Charlotte Bronte and Mark Twain missed something with Austen's novels. While they each deal with society and marriage, they have very different tones (Mansfield Park is my personal favorite). But it's her characters which are the life of the novel, some we know so well we could guess how they would react in different situations, which must be one of the reasons so many sequels and spin-offs are available. In many cases perhaps we look up to her heroines or the author herself? Novels help us understand ourselves, others, and make us try to become better people-- as well as amuse us. How many times while reading have you found yourself smile or laugh? or read a few more chapters when you really needed to stop and do such-and-such a duty?

If, dear reader,  I leave you in any doubt as to my own feelings about Austen's works simply put: who else but a Janeite would bother writing such a post?

Feb 16, 2013

I Have Been Meme


{Reading}
Mary Barton by Elizabeth Gaskell, halfway point.
Swann's Way by Marcel Proust, into the second chapter.

{Writing}
Attempting to write a biography-- it's going very slowly but surely.
Also still working on my project of vignettes/sketches.

{Looking}
At the Persephone Books catalogue, I think I'll soon be ordering more of Dorothy Whipple's works I very much liked her writing style: understated but effective.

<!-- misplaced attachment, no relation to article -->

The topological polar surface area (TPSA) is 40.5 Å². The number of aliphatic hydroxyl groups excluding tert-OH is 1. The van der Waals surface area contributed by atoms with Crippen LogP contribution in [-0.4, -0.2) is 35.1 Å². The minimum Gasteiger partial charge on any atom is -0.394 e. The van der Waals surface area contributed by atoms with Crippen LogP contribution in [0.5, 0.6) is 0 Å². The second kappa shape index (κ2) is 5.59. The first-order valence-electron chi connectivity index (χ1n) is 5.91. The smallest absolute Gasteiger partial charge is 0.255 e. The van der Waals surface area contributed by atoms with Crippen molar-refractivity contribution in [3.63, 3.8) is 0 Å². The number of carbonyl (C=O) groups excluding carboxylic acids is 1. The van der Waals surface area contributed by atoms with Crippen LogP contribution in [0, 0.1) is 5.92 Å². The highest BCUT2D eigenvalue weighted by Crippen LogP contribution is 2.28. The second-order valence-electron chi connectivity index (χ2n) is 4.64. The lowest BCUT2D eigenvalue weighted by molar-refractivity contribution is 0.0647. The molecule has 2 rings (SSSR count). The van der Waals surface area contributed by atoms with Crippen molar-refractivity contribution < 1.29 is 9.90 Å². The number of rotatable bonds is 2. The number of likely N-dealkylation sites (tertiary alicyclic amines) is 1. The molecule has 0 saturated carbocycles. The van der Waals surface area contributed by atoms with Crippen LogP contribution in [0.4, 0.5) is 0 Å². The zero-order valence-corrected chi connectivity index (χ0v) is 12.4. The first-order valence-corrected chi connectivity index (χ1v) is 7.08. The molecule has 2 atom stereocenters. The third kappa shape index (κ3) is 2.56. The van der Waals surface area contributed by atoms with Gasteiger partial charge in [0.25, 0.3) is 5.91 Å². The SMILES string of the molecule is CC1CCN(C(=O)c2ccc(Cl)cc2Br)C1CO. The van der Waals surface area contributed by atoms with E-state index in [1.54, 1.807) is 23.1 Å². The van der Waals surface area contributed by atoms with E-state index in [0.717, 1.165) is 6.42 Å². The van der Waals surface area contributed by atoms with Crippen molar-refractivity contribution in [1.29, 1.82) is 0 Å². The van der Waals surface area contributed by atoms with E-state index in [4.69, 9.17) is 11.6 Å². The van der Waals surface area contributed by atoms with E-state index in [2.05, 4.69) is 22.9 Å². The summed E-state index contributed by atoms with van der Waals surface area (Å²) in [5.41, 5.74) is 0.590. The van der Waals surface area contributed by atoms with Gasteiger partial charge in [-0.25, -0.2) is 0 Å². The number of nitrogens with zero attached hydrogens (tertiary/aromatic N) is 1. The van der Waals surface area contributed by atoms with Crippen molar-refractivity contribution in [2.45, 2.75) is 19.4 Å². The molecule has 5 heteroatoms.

{Listening}
Ludovico Einaudi's Ancora
Thomas Newman's Spring

{Watching}
Finished the 2nd season of BBC's The Hour. Coincidentally the last time I filled this meme I'd been watching the 1st season. 

{Feeling}
Thankful.

{Anticipating}
The Spring! Flowers are budding around town and its so nice to see daylight lingering. The season also means more walks and chances to go see the sunset, at this moment by the time I get out of work it's twilight.

{Loving}
The day. Simple pleasures.


Feb 11, 2013

Reading Check-In: Gaskell's Mary Barton

Going Home at Dusk, by John Atkinson Grimshaw
Death and sorrows keep Mary Barton in something of a shadow and many have criticized it for being very Victorian in it's sensibilities but even the some of Elizabeth Gaskell's contemporaries wrote it would have benefited from some light. She herself was in such a dark mood after the death of her infant son due to scarlet
fever, in one of her letters she wrote: